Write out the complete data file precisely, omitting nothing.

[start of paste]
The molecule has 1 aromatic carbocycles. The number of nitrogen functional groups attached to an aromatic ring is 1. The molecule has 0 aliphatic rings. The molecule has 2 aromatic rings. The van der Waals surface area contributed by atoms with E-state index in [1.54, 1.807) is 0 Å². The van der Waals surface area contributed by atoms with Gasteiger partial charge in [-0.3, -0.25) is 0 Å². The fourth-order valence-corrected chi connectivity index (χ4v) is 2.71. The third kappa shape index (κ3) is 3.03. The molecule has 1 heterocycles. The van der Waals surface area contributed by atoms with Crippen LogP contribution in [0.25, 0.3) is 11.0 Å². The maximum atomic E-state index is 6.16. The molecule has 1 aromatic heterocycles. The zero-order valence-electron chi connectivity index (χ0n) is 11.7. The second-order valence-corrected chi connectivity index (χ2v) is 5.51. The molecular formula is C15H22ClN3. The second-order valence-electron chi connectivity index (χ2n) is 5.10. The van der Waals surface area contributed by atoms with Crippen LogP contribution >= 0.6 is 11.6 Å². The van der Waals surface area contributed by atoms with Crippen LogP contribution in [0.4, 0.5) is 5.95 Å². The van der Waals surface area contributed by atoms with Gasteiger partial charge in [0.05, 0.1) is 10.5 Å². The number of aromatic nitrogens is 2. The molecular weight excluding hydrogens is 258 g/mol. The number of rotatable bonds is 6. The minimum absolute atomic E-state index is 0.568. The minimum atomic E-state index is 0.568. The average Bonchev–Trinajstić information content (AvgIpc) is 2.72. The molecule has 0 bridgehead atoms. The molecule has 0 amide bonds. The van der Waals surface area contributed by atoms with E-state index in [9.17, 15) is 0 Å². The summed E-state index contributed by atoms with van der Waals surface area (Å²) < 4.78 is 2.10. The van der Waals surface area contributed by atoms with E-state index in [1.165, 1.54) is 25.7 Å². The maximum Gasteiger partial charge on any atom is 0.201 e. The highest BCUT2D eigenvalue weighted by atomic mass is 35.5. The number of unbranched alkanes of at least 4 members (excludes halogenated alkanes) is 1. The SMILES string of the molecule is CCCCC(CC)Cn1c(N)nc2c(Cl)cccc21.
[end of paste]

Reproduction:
The molecule has 1 aromatic carbocycles. The number of nitrogen functional groups attached to an aromatic ring is 1. The molecule has 0 aliphatic rings. The molecule has 2 aromatic rings. The van der Waals surface area contributed by atoms with E-state index in [1.54, 1.807) is 0 Å². The van der Waals surface area contributed by atoms with Gasteiger partial charge in [-0.3, -0.25) is 0 Å². The fourth-order valence-corrected chi connectivity index (χ4v) is 2.71. The third kappa shape index (κ3) is 3.03. The molecule has 1 heterocycles. The van der Waals surface area contributed by atoms with Crippen LogP contribution in [0.25, 0.3) is 11.0 Å². The maximum atomic E-state index is 6.16. The molecule has 1 aromatic heterocycles. The zero-order valence-electron chi connectivity index (χ0n) is 11.7. The second-order valence-corrected chi connectivity index (χ2v) is 5.51. The molecular formula is C15H22ClN3. The second-order valence-electron chi connectivity index (χ2n) is 5.10. The van der Waals surface area contributed by atoms with Crippen LogP contribution >= 0.6 is 11.6 Å². The van der Waals surface area contributed by atoms with Crippen LogP contribution in [0.4, 0.5) is 5.95 Å². The van der Waals surface area contributed by atoms with Gasteiger partial charge in [0.05, 0.1) is 10.5 Å². The number of aromatic nitrogens is 2. The molecular weight excluding hydrogens is 258 g/mol. The number of rotatable bonds is 6. The minimum absolute atomic E-state index is 0.568. The minimum atomic E-state index is 0.568. The average Bonchev–Trinajstić information content (AvgIpc) is 2.72. The molecule has 0 bridgehead atoms. The molecule has 0 amide bonds. The van der Waals surface area contributed by atoms with E-state index in [9.17, 15) is 0 Å². The summed E-state index contributed by atoms with van der Waals surface area (Å²) < 4.78 is 2.10. The van der Waals surface area contributed by atoms with E-state index in [1.165, 1.54) is 25.7 Å². The maximum Gasteiger partial charge on any atom is 0.201 e. The highest BCUT2D eigenvalue weighted by atomic mass is 35.5. The number of unbranched alkanes of at least 4 members (excludes halogenated alkanes) is 1. The SMILES string of the molecule is CCCCC(CC)Cn1c(N)nc2c(Cl)cccc21.